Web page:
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THESE ARE THE RECOMMENDATIONS FROM ACEH’S SPATIAL PLAN WORKSHOP

Banda Aceh - A Workshop on the Roadmap of Advocacy on Aceh's Spatial Plan organised by the Coalition on the Protection of Aceh Forest (KPHA) was closed last Friday,22/11/2013.

Banda
Aceh – A Workshop on the Roadmap of Advocacy on Aceh’s Spatial Plan
organised by the Coalition on the Protection of Aceh Forest (KPHA) was
closed last Friday,22/11/2013.

The two-day event (20 to 21 Nov) was attended by representatives of Mukim Association, NGOs, UKP4, donor institutions and academicians. The workshop event was intended to criticize and to advocate the Draft Provincial Law (Qanun) on Aceh’s Spatial Plan, which will be approved by the Parliament of Aceh by the end of this year. The workshop has resulted following recommendations:

1. That spatial plan of Aceh does not yet balance the ecological, economical and social interests, therefore the needs for inclusion of articles in the draft law in terms of adjusting economic activities within ecological areas for not to disturb the areas protection functions; to evaluate companies abandoning their existing concessions; to add point e at the end of Paragraph 2 of the Article 47 with “Leuser Ecosystem as National Strategic Area” (in conjunction
with other Articles related to Leuser Ecosystem); to include Ulu Masen into Aceh Provincial Strategic Area (preparation for carbon stock); to include spatial plan of the area of mukim; to include wildlife corridor; to establish a special team to evaluate the development of economic zones that consider the environmental aspects;

2. Considering Water Catchment Areas, some steps are to be taken: to give directions in the management of water catchment areas based on the principles of local knowledge; reforestation;

3. Recommendations in the aspects of natural disaster, consisting of: data crosscheck with institutions holding disaster data such as soil sensitivity maps, wild life conflict and wildlife corridors; comprehensive review of the aspects of natural disaster of Aceh’s spatial plan;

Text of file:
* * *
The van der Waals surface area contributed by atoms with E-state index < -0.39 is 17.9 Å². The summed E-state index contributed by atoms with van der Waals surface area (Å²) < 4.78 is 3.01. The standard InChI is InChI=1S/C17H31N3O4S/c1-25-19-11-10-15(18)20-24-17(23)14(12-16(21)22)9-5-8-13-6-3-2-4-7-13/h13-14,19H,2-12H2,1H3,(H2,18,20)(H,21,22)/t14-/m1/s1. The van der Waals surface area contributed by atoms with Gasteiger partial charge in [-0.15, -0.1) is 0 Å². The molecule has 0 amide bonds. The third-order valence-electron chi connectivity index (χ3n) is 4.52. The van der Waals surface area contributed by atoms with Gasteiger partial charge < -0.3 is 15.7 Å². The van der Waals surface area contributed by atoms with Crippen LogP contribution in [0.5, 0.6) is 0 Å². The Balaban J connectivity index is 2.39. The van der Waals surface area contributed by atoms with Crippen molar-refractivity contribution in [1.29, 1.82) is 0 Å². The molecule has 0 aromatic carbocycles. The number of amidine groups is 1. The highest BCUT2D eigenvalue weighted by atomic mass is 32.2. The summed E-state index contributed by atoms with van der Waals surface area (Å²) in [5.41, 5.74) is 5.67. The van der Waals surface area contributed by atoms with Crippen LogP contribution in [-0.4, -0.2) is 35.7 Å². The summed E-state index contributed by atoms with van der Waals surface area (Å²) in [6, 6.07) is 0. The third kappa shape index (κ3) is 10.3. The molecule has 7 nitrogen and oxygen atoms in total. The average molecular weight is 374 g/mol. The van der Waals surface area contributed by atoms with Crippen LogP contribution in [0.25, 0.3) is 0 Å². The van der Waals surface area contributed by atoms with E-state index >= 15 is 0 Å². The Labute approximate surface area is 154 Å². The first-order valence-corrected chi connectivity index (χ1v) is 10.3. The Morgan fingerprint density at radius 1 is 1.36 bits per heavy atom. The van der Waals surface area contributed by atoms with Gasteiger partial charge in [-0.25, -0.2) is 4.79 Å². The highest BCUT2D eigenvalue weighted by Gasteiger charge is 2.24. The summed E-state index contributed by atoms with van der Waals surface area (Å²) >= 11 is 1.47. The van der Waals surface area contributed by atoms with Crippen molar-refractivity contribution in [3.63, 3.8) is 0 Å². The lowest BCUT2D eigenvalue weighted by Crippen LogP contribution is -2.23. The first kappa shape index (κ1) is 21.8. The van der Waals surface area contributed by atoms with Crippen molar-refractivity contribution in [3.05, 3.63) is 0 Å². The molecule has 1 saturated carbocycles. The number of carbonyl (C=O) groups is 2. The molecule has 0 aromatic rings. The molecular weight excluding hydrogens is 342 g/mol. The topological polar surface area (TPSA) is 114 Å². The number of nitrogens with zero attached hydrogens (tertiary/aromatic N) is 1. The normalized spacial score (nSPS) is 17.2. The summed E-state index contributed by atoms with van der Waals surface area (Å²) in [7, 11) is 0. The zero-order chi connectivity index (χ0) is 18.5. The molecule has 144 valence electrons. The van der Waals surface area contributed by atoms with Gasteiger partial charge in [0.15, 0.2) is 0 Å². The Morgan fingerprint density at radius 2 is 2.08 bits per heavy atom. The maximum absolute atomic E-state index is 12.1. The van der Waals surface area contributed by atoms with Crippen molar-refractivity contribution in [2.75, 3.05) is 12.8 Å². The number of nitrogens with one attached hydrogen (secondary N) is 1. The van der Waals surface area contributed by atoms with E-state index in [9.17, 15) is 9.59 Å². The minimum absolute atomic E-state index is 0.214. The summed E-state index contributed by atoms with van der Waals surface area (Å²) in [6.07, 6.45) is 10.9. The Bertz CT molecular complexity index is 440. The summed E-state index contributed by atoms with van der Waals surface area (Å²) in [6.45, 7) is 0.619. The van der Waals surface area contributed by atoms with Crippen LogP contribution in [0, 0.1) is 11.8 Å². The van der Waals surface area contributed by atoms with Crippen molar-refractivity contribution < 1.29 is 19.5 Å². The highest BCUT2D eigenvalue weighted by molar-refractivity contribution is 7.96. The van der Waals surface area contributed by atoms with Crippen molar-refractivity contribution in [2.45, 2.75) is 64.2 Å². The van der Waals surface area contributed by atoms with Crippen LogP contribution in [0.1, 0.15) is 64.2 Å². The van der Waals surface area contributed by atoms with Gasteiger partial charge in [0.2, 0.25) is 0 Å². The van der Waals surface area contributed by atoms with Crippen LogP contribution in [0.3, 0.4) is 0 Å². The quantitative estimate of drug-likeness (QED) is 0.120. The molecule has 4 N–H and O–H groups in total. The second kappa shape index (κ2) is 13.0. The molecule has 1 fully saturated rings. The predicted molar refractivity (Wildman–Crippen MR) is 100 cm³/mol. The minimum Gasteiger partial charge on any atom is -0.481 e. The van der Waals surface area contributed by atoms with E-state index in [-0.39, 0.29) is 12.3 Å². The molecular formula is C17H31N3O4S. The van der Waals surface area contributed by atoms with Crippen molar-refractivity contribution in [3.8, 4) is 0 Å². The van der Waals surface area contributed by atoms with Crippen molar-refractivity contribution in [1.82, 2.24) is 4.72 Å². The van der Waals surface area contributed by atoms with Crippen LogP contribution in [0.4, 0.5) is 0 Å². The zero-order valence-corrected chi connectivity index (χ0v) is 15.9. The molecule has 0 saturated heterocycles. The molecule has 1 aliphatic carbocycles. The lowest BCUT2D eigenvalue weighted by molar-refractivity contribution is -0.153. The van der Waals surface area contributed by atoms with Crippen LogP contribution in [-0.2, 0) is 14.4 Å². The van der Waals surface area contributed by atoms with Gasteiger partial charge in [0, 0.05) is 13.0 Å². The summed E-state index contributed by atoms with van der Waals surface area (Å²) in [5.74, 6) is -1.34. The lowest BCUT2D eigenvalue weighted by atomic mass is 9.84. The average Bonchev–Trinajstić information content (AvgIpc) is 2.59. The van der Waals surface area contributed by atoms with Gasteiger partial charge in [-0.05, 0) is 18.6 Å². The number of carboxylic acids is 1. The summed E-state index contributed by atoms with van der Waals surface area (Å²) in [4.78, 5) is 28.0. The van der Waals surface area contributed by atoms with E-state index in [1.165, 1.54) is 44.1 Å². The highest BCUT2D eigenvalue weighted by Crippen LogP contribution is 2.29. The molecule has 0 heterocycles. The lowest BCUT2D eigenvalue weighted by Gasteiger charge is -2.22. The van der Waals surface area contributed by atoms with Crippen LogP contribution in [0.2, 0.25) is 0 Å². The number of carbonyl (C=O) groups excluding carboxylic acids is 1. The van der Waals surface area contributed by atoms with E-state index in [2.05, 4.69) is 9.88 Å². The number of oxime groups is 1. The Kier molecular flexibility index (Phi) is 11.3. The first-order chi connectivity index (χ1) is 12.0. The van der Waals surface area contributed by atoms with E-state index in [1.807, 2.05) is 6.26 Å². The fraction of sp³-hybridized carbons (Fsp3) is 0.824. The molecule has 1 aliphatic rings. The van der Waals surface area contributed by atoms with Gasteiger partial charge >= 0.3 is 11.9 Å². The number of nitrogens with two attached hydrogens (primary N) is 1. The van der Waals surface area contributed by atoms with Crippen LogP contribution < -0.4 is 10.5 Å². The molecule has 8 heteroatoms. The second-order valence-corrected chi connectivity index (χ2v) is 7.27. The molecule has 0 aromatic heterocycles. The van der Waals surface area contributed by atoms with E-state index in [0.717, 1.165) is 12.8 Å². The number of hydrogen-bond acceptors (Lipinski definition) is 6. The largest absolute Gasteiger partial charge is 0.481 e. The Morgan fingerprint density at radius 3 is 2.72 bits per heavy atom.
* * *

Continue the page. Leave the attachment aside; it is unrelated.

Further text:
4. Concerning disharmony at national, provincial and district levels, following ssteps are recommended: academic studies on the harmonisation of the existing regulations at both central and provincial levels focusing in those related to Aceh’s spatial plan, including considerate studies and profound studies.

Recommendations resulted from this workshop will be submitted to the provincial government and the Parliament of Aceh that are now “cooking” the spatial plan.

Meanwhile, Frans Siahaan from Asia Foundation addressed in his closing speech that until now this institution has no special program for Aceh. “We have yet no program for Aceh. But all that achieved together today can hopefully accepted as our starting commitment”.

As for the speaker of KPHA, Efendi Isma, hoped that the recommendations resulted by the workshop participants can be useful for Aceh. “I will keep everyone updated. Thank you for the participation in these two days, hopefully this can become useful for Aceh,” concluded Efendi Isma. (Arunda) RTRWA

Indonesia: Forestry Failures Jeopardize ‘Green Growth’

Region’s Smog Shows Need for Better Oversight; More Than US$7 Billion Lost
July 16, 2013  Human Rights Watch
(Jakarta) – Government corruption and mismanagement plague Indonesia’s forestry sector, with serious consequences for human rights and the environment, Human Rights Watch said in a report released today. The smog roiling Indonesia and its neighbors is partly a result of Indonesia’s ‘green growth’ strategy, which involves clearing forests for the rapid expansion of oil palm and pulp plantations.